I love Seagram’s Blueberry Lemonade. So I thought I’d add a little blueberry flavor into this ginger drink.

Into two of my bottles I added a Tablespoon of frozen blueberries so I could try a ginger/blueberry-flavored version. Then I fastened the tops of each of the bottles and gave each one a swirl to make sure all ingredients were mixed.

I tied a ribbon around the necks of the two blueberry-flavored bottles so I’d know which ones were blueberry flavored. Then all four bottles sat on my kitchen counter for 4 days. After that time I moved the bottles to the refrigerator.

I also infused some filtered water with my fresh peppermint and made ice cubes from it. The minty refreshment seems to blend beautifully with this Haymaker’s Punch. 

And hey, I have this beautiful mound of mint in my front beds. Why not use it to even further enhance the refreshment? Looks like there will be many flavor options for this punch!

Old-timers called it 'Haymaker's Punch' - a healthy honey/ginger drink to rehydrate the workers in the fields in brutal summer temps #TexasHomesteader

So after a hot day of work, RancherMan & I retired to the back porch to watch the sunset as we typically do. I pulled a cold bottle from the fridge, dropped a couple of ice cubes into a small glass and poured the drink over the ice using a sieve to filter out the ginger pieces.   

Aaaaahhhhh, refreshing! With one sip I knew I had a new, healthier favorite drink, I think I’ll keep the fridge filled with these Haymaker’s Punch drinks for the rest of the summer.

Now that I have my proportions to my liking, I think I’m in love!  Here’s the recipe as I amended it:

Haymaker's Punch

(makes (4) 16-Oz Bottles, about ½ gallon)
Course Drinks


  • 2 quarts filtered water
  • 1/2 cup raw apple cider vinegar
  • 3/4 cup raw honey
  • 1/2 to 1 Tablespoon fresh grated ginger for each bottle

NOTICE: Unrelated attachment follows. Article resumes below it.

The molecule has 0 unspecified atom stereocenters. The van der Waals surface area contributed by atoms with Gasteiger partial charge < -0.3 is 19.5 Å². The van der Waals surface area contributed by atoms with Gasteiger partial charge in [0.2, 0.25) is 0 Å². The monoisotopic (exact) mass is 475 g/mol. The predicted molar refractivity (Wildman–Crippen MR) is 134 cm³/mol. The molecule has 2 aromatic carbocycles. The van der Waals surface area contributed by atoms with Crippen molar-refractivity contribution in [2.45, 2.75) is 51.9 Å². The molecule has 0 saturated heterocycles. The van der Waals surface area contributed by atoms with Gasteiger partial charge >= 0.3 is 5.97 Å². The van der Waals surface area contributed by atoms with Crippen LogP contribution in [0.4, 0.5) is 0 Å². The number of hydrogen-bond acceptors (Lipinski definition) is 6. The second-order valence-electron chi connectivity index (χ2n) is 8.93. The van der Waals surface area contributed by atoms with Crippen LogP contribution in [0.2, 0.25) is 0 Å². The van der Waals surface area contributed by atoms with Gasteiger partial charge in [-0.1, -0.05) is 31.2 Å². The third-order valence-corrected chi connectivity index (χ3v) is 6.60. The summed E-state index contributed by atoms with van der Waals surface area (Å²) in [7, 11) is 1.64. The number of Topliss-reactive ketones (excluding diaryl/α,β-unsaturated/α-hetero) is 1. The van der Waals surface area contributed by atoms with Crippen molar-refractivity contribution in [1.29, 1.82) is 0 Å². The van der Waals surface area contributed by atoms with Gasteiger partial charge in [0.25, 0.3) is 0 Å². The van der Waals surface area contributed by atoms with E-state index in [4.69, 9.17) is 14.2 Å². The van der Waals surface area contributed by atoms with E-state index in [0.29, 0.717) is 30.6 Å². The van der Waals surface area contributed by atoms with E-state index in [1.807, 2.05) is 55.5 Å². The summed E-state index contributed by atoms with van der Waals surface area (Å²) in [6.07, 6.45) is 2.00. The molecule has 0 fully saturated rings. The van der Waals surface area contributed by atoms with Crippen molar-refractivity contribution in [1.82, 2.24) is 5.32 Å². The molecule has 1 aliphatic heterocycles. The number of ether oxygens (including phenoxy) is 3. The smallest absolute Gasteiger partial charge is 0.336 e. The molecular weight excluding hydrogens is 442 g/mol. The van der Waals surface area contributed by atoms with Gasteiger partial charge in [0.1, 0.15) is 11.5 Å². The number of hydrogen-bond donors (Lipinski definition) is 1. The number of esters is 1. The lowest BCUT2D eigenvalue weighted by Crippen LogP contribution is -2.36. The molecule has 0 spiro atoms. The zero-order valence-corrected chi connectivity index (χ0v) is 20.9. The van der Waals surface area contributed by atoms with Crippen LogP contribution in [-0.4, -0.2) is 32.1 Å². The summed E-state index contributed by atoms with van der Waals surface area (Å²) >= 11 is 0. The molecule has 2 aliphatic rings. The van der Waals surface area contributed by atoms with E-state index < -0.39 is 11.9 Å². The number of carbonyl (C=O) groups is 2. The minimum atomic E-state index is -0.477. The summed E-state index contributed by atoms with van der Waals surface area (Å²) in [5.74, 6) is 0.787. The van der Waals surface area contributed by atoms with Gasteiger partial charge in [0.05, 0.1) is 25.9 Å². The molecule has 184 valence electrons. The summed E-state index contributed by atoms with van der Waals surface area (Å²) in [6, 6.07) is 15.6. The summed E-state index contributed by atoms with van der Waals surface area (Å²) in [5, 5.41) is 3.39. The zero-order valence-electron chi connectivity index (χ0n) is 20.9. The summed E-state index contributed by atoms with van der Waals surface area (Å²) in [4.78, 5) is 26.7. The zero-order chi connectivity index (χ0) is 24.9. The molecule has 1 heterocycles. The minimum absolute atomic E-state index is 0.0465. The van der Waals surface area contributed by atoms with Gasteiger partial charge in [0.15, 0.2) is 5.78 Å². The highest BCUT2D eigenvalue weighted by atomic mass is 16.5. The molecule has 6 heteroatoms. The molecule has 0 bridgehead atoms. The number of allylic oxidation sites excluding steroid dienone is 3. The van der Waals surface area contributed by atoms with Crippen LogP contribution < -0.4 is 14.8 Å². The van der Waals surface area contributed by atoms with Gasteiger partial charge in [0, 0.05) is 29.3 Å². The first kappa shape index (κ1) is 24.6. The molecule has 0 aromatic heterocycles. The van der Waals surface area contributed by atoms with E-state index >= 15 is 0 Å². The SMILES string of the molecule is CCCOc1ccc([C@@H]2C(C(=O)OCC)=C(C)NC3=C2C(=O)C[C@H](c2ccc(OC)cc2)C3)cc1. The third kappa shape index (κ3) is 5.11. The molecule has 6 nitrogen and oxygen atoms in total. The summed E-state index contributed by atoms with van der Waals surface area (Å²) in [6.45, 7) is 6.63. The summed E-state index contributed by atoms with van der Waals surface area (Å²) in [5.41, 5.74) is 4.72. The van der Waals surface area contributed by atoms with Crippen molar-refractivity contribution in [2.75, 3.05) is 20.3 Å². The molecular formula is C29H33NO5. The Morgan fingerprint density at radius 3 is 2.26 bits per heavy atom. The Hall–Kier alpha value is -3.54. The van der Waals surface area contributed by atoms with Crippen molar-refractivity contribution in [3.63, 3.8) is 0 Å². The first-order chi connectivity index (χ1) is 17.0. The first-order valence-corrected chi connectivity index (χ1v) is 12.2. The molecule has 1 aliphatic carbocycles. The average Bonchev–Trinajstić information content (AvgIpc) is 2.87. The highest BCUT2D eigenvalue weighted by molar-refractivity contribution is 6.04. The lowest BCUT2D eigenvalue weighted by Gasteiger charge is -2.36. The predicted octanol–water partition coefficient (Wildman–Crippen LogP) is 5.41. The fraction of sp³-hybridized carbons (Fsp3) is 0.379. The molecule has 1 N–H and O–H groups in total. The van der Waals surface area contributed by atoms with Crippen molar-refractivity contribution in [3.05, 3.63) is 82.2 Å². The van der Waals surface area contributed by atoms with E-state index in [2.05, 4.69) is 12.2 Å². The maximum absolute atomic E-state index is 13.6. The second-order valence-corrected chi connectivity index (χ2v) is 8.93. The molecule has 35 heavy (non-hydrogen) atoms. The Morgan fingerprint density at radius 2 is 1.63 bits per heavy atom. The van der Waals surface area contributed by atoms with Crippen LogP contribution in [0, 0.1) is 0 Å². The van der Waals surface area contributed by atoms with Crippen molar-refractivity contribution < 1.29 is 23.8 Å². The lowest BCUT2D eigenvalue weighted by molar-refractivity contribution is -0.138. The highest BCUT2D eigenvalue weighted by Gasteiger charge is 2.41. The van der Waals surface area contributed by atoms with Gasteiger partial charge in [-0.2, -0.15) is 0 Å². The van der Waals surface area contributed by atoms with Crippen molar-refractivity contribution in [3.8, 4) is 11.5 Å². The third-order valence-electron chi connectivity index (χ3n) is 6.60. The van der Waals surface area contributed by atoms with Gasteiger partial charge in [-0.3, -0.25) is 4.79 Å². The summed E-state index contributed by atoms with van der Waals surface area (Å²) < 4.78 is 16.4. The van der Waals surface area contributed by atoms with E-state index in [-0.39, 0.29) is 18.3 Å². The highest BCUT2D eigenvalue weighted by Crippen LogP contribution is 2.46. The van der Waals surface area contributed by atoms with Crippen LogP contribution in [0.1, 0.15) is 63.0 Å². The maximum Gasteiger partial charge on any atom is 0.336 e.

• 1 Tablespoon blueberries for each bottle, fresh or frozen (optional)


  1. Stir everything except ginger (& optional blueberries) together in a large pitcher and mix very well. Slowly pour liquid mixture into 16-oz glass bottles with wire and ball stoppers. Add about 1 Tablespoon grated ginger into each bottle (add 1 Tablespoon blueberries if desired) and fasten the lids.

  2. Leave the sealed bottles on the counter for at least 2-3 days to allow it to carbonate, then refrigerate. Open slowly at the sink and only when the beverage is very cold to prevent explosions or the drink foaming out of the bottle. Use a sieve to filter out solids and pour over ice - enjoy!


Our Favorite Homemade Drinks

C’mon by & sit a spell!  Come hang out at our Facebook Page. It’s like sitting in a front porch rocker with a glass of cold iced tea – lots of good folks sharing!  You can also follow along on Pinterest, Twitter or Instagram.

If you’d like to receive an email each time a new blog post goes live it’s EASY to
Subscribe to our blog!











Spread the love

17 thoughts on “Healthy Hydration: Honey/Ginger Haymaker’s Punch

  1. JES

    This is just what my hay-making husband needs! I will be trying your version out!!! Thank you for sharing with us on the Art of Home-Making Mondays at Strangers & Pilgrims on Earth!

    1. Texas Homesteader Post author

      The carbonation I’ve experienced is light, which is perfect for me Jamie. I get a little pop when I open the bottle but not really much ‘foam’ or anything. I really love using the mint infused water for ice cubes too. Refreshing!

  2. Beth

    I haven’t tried switchel yet – seem like a fun change from my usual kombucha. Thanks for sharing with Simply Natural Saturdays!

  3. Beth C

    The recipe doesn’t carbonate. Does it have to be carbonated in the bottles with narrow necks or can a wide mouth jar (canning jar) be used. I love that water pitcher you are using!

    1. Beth C

      Oops, I meant to say that the recipe I have from my grandmother isn’t carbonated! Sorry about that!

      1. Texas Homesteader Post author

        I didn’t get as much carbonation as I wanted with the first batch either Beth, so I left the second batch on the counter a day or so longer. I’m going to experiment with the duration on the counter until I get the carbonation I’m looking for. ~TxH~


Leave a Reply

Your email address will not be published. Required fields are marked *

Recipe Rating

* Please enter the Biggest Number

This site uses Akismet to reduce spam. Learn how your comment data is processed.